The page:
The project involves a number of parties, each playing a unique part. The FDA is the overall observer and monitors the process; the AACR facilitates conversations and provides project updates; the pharma and in vitro diagnostics companies provide support in the form of resources and technical expertise; and the International Society for the Study of Lung Cancer acts as a neutral observer and provider of pathology expertise.
To begin, the FDA and AACR identified the sponsors who were most advanced in the clinical trials process with “Investigational Use Only” PD- L1 assays and drugs. During initial meetings, the scope of the project was refined to include only non-small cell lung cancer (NSCLC), as those tended to be the most advanced trials. Other scope refinements meant that only assays that would eventually be submitted for FDA review and approval via the Premarket Approval (PMA) process were included – excluding lab-developed tests. Ultimately, assays for four agents – nivolumab, pembrolizumab, durvalumab and atezolizumab – were selected.
In Phase One, teams from Ventana and Agilent selected procured NSCLC specimens to demonstrate the full dynamic range of each assay, then stained the slides using their own solutions with each of the four PD-L1 IHC assays. The analysis was fairly detailed. First, with no prior training or pre-alignment, two pathologists from Ventana and one from Agilent (experts in interpreting their respective assays) independently evaluated 156 IHC slides (39 cases for each of the four assays) for percentage of tumor cells and percentage of immune cell expression of PD-L1. Each expert pathologist also independently evaluated each case using only the clinical algorithm associated with their own assay of interest; for example, the 22C3 expert pathologist read all slides using the 22C3 selected cutoff. Then, the validated clinical diagnostic PD-L1 determinations for each assay were compared on a cohort of cases to demonstrate how hypothetical treatment decisions might be made for the four therapeutics. And, finally, the agreement rates of various combinations of assays and cutoffs were examined.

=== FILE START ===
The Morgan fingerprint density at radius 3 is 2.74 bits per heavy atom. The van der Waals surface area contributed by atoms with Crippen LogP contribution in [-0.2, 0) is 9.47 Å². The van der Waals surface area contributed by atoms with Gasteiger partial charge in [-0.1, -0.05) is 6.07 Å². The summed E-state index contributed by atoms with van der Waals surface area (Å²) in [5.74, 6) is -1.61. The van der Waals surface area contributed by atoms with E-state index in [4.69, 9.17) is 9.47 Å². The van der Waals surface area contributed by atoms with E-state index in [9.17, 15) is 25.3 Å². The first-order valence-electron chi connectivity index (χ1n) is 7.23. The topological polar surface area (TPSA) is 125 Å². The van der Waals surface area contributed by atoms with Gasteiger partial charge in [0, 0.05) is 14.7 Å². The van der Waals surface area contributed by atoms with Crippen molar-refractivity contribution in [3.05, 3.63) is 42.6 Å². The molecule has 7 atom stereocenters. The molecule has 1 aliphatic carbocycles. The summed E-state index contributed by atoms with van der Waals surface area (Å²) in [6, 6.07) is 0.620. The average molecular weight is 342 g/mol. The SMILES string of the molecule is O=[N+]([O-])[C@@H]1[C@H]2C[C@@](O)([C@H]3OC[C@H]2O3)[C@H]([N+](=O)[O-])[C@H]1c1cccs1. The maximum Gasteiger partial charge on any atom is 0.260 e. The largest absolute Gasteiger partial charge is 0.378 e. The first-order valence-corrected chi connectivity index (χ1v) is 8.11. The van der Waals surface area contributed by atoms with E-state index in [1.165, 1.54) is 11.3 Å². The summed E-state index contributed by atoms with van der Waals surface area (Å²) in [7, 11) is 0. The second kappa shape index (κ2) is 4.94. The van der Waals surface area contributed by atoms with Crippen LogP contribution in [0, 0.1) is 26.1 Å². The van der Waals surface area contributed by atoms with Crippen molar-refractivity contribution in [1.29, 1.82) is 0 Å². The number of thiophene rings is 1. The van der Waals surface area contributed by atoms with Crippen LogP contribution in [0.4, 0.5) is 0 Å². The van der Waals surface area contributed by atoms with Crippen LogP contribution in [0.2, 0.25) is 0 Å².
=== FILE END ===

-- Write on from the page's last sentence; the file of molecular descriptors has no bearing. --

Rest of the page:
Phase One of the Blueprint Project was originally defined as a premarket study. One condition of its existence was that it would not delay pivotal studies or patient access to critical new therapies. In March of 2015, no PD-L1 assays or drugs had been approved – but during the course of the Phase One study, Agilent had two PD-L1 tests receive three premarket approvals (PMA), and several drug registrations in different indications occurred. Patient selection criteria were changing, both in the market and in clinical trials based on new data. Additional drug and diagnostic filings were in process. All of these activities took priority in, but also created challenges for the Blueprint Project, as all of these dynamics created a “moving target” for analytical assay comparison. That made it more complicated to reach agreement on the data analysis approach and factors to be compared. Eventually, however, initial results were delivered showing that three of the four assays evaluated demonstrate similar PD-L1 expression in tumor cells, while all four were shown to be variable (with lower reproducibility) in immune cells.
Onto the next phase